Hatcher Pass Avalanche Center

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ARCHIVED FORECAST - All forecasts expire after 24 hours from the posting date/time.
Issued
Sat, December 21st, 2019 - 7:00AM
Expires
Sun, December 22nd, 2019 - 7:00AM
Forecaster
HPAC Staff
The Bottom Line

We continue to be in a unique avalanche paradigm, with areas of very good stability mixed with specific locations that contain glide avalanche hazards, which are unpredictable and dangerous, but are fortunately fairly easy to identify and avoid.

Natural glide avalanches are unlikely, but may be possible in isolated occurrence today. Any glide avalanche will be large enough to bury, injure or kill a person. Avoid being under, on, or near glide cracks and old glide activity. Avalanches may run farther than you think.

The avalanche hazard is LOW today, due to the observed reduction in natural glide avalanche activity over the last two weeks, but glide avalanches are still possible and threaten many common travel routes in the backcountry and along the road corridor. Look up and steer clear.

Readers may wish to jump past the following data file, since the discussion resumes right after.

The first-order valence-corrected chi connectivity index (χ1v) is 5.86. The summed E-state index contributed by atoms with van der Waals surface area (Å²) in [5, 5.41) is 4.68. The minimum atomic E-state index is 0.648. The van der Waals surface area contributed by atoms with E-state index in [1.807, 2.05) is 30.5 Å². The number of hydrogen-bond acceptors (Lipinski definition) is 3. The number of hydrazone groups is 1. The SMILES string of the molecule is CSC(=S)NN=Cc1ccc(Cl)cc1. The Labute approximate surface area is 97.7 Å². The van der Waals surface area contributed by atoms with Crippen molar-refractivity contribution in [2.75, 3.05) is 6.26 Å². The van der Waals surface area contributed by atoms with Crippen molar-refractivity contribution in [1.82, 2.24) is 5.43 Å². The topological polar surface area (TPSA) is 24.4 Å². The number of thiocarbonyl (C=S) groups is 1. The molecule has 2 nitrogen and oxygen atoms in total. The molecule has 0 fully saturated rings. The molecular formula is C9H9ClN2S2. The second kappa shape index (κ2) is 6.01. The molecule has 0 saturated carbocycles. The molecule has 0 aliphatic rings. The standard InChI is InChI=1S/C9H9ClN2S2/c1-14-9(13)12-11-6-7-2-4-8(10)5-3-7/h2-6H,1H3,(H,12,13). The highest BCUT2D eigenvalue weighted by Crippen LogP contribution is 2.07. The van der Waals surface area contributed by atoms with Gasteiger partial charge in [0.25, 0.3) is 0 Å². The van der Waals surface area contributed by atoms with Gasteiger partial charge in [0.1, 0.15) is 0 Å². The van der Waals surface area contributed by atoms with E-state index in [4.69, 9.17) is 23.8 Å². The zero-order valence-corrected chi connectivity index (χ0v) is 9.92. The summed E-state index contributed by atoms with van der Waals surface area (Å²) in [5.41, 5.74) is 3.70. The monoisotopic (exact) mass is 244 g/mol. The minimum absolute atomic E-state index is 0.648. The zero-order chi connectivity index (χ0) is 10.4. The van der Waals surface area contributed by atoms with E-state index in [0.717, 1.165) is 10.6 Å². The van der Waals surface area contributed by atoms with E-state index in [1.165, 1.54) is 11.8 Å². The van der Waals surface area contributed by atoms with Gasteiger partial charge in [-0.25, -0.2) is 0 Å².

The avalanche hazard is expected to remain the same with no rapid or large changes in the weather through the weekend.

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Sat, December 21st, 2019
Upper Elevation
Above 3,500'
Low (1)
Avalanche risk
Mid Elevation
2,500'-3,500'
Low (1)
Avalanche risk
Low Elevation
Below 2,500'
Low (1)
Avalanche risk
Upper Elevation
Above 3,500'
Avalanche risk
Low (1)
Mid Elevation
2,500'-3,500'
Avalanche risk
Low (1)
Low Elevation
Below 2,500'
Avalanche risk
Low (1)
Danger Scale:
No Rating (0)
Low (1)
Moderate (2)
Considerable (3)
High (4)
Extreme (5)
Recent Avalanches

No new avalanches observed this week.

This includes no new glide avalanches. Some glide cracks have expanded. It appears that glide activity has subsided this week, however you should still be extremely cautious and avoid any areas with glide cracks.

People are still getting out and poking around the backcountry looking for isolated pockets of good riding, which do exist. There has been a decent amount of snow machine traffic along the Archangel motorized access with no resulting avalanches observed.

12/20/2019 – Skyscraper, SSE, 4000´. Untrustworthy, expanding glide crack.

 

This picture, taken last week, identifies a known glide crack which has continued to expand this week on the SW face of Marmot, hanging above the motorized trail, and common traverse back to the Fishhook Lot.